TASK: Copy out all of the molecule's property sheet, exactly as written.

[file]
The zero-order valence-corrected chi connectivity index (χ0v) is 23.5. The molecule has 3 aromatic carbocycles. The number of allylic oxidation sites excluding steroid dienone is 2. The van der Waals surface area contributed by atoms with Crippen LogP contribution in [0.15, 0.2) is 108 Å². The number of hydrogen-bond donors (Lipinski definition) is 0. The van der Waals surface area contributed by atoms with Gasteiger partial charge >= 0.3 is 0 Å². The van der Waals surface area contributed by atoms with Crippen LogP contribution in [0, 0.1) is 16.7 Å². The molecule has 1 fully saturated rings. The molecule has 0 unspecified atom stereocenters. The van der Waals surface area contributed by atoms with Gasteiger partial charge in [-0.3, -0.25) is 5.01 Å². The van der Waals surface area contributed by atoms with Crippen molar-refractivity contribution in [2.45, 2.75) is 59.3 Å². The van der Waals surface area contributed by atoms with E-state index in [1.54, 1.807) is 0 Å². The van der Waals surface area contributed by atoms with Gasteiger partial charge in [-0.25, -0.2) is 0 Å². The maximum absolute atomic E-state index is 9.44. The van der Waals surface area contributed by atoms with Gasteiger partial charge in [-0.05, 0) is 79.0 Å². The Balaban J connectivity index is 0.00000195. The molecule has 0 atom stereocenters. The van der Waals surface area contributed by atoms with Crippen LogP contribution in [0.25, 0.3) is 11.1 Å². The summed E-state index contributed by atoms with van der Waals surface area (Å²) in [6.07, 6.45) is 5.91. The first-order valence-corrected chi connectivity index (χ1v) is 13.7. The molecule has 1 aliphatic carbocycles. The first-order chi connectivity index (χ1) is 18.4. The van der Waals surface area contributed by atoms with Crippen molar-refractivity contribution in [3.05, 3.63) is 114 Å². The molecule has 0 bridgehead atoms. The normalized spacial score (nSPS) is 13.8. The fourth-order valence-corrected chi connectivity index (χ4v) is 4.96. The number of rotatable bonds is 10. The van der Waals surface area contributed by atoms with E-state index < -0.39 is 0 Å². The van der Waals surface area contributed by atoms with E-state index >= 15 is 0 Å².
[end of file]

The zero-order valence-corrected chi connectivity index (χ0v) is 23.5. The molecule has 3 aromatic carbocycles. The number of allylic oxidation sites excluding steroid dienone is 2. The van der Waals surface area contributed by atoms with Crippen LogP contribution in [0.15, 0.2) is 108 Å². The number of hydrogen-bond donors (Lipinski definition) is 0. The van der Waals surface area contributed by atoms with Gasteiger partial charge >= 0.3 is 0 Å². The van der Waals surface area contributed by atoms with Crippen LogP contribution in [0, 0.1) is 16.7 Å². The molecule has 1 fully saturated rings. The molecule has 0 unspecified atom stereocenters. The van der Waals surface area contributed by atoms with Gasteiger partial charge in [-0.3, -0.25) is 5.01 Å². The van der Waals surface area contributed by atoms with Crippen molar-refractivity contribution in [2.45, 2.75) is 59.3 Å². The van der Waals surface area contributed by atoms with E-state index in [1.54, 1.807) is 0 Å². The van der Waals surface area contributed by atoms with Gasteiger partial charge in [-0.25, -0.2) is 0 Å². The maximum absolute atomic E-state index is 9.44. The van der Waals surface area contributed by atoms with Gasteiger partial charge in [-0.05, 0) is 79.0 Å². The Balaban J connectivity index is 0.00000195. The molecule has 0 atom stereocenters. The van der Waals surface area contributed by atoms with Crippen LogP contribution in [0.25, 0.3) is 11.1 Å². The summed E-state index contributed by atoms with van der Waals surface area (Å²) in [6.07, 6.45) is 5.91. The first-order valence-corrected chi connectivity index (χ1v) is 13.7. The molecule has 1 aliphatic carbocycles. The first-order chi connectivity index (χ1) is 18.4. The van der Waals surface area contributed by atoms with Crippen molar-refractivity contribution in [3.05, 3.63) is 114 Å². The molecule has 0 bridgehead atoms. The normalized spacial score (nSPS) is 13.8. The fourth-order valence-corrected chi connectivity index (χ4v) is 4.96. The number of rotatable bonds is 10. The van der Waals surface area contributed by atoms with E-state index < -0.39 is 0 Å². The van der Waals surface area contributed by atoms with E-state index >= 15 is 0 Å².